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Article
September 1945

INTERSTITIAL KERATITIS TREATED WITH SUBCONJUNCTIVAL INJECTIONS OF PENICILLIN

Author Affiliations

Watertown, N. Y.

Arch Ophthalmol. 1945;34(3):233. doi:10.1001/archopht.1945.00890190233010

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Abstract

The following case of interstitial keratitis is of interest because the progress of the disease was apparently checked by the use of subconjunctival injections of penicillin. No report has been found in the literature of the treatment of interstitial keratitis with subconjunctival injections of penicillin. General antisyphilitic therapy did not seem indicated because the patient had received adequate general treatment for syphilis prior to the beginning of the keratitis. The corneal infiltration and vascularization progressed rapidly until subconjunctival injections of penicillin were used.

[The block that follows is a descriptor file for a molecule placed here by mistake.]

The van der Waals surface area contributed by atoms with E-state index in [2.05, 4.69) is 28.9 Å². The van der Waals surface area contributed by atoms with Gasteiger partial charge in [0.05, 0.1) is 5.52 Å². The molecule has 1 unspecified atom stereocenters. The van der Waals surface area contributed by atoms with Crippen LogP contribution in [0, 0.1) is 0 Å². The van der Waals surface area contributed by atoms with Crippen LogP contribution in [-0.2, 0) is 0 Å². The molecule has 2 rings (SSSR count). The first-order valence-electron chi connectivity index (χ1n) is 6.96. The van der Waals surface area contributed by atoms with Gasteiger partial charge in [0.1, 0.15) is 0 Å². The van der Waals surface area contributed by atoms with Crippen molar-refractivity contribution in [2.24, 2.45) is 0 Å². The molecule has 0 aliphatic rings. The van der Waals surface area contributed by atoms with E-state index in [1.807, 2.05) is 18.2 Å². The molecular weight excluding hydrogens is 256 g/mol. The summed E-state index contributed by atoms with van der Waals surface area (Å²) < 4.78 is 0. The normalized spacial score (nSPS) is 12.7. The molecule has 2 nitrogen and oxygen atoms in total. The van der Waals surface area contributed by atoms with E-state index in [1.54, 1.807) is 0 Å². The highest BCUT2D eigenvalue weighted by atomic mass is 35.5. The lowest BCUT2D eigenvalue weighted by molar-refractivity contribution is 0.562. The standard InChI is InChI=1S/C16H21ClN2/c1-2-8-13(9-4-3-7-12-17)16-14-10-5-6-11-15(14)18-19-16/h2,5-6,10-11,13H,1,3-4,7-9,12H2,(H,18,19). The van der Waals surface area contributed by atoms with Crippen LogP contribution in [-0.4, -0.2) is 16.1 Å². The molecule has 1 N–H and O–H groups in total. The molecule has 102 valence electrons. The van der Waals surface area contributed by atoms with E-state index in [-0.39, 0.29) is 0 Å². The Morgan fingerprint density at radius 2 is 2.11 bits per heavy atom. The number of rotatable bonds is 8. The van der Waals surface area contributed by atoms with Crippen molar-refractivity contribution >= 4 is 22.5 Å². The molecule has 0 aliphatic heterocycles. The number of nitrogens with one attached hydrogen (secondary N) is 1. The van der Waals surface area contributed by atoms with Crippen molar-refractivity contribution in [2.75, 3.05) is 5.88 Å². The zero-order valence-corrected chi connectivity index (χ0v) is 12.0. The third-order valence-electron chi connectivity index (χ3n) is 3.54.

REPORT OF A CASE  Mr. A. F., aged 27, was first seen on Nov. 22, 1944, at which time he stated that his left eye had felt irritated for the past several days. Later, he admitted that he had had a positive Wassermann reaction in 1935 and that his mother's Wassermann reaction was also positive. At that time he had received antisyphilitic treatment, and in 1941 he

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